Carbon, oxygen and strontium isotopes as a tool to decipher marine and non-marine environments: Implications from a case study of cyclic Upper Cretaceous sediments
Gerald Hofer, Michael Wagreich, Christoph Spötl, 2013. "Carbon, oxygen and strontium isotopes as a tool to decipher marine and non-marine environments: Implications from a case study of cyclic Upper Cretaceous sediments", Isotopic Studies in Cretaceous Research, A.-V. Bojar, M. C. Melinte-Dobrinescu, J. Smit
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The interplay of Late Cretaceous basin subsidence and oscillations in sea level produced a mixed freshwater–marine succession within the Upper Cretaceous Gosau Group of the Northern Calcareous Alps. Cored sections from wells of the Glinzendorf and Gießhübl Syncline, as well as sediments from the outcrop area of Grünbach–Neue Welt and Slovakian equivalents have been investigated for their stable isotopic composition. Bulk carbonate δ13C and δ18O values of 116 fine-grained samples (shales, siltstones, marls) and 87Sr/86Sr values of 10 samples from the borehole Markgrafneusiedl T1 were analysed in order to distinguish between non-marine and marine deposits and to compare and correlate isotope characteristics of the different Gosau synclines and basins.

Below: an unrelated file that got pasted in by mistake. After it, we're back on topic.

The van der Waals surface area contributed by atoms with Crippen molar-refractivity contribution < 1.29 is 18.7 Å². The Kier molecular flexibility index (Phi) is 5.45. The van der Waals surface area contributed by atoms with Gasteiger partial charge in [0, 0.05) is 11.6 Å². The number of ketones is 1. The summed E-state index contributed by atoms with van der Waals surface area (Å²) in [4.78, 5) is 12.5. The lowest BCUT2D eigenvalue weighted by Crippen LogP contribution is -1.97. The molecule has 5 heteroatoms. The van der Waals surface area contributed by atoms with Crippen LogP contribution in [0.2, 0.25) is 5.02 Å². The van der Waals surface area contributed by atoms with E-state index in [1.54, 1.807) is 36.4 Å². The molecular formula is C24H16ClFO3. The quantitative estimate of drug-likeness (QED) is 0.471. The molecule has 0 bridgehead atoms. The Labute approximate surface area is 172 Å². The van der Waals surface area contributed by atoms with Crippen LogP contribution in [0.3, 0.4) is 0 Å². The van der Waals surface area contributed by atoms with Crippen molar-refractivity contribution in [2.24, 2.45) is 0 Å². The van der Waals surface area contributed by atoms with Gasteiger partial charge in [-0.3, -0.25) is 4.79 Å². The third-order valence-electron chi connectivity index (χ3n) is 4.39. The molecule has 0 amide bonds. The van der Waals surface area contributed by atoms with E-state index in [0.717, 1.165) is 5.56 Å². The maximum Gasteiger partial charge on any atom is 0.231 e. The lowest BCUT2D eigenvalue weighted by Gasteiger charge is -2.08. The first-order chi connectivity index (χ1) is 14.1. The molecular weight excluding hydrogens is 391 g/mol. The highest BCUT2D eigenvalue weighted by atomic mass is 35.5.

Non-marine samples have significantly lower mean δ13C values compared to the mean of marine samples. The discrimination between a marine and non-marine group using δ18O is also highly significant statistically, even though the difference between the average non-marine and marine values is small. Strontium isotope values of marine intervals are near the range of values of normal Upper Cretaceous sea water but show a trend towards higher ratios in marginal marine and non-marine deposits. Although diagenesis and the detrital carbonate admixture partly influence the isotopic composition, the original environmental signal can still be reliably identified.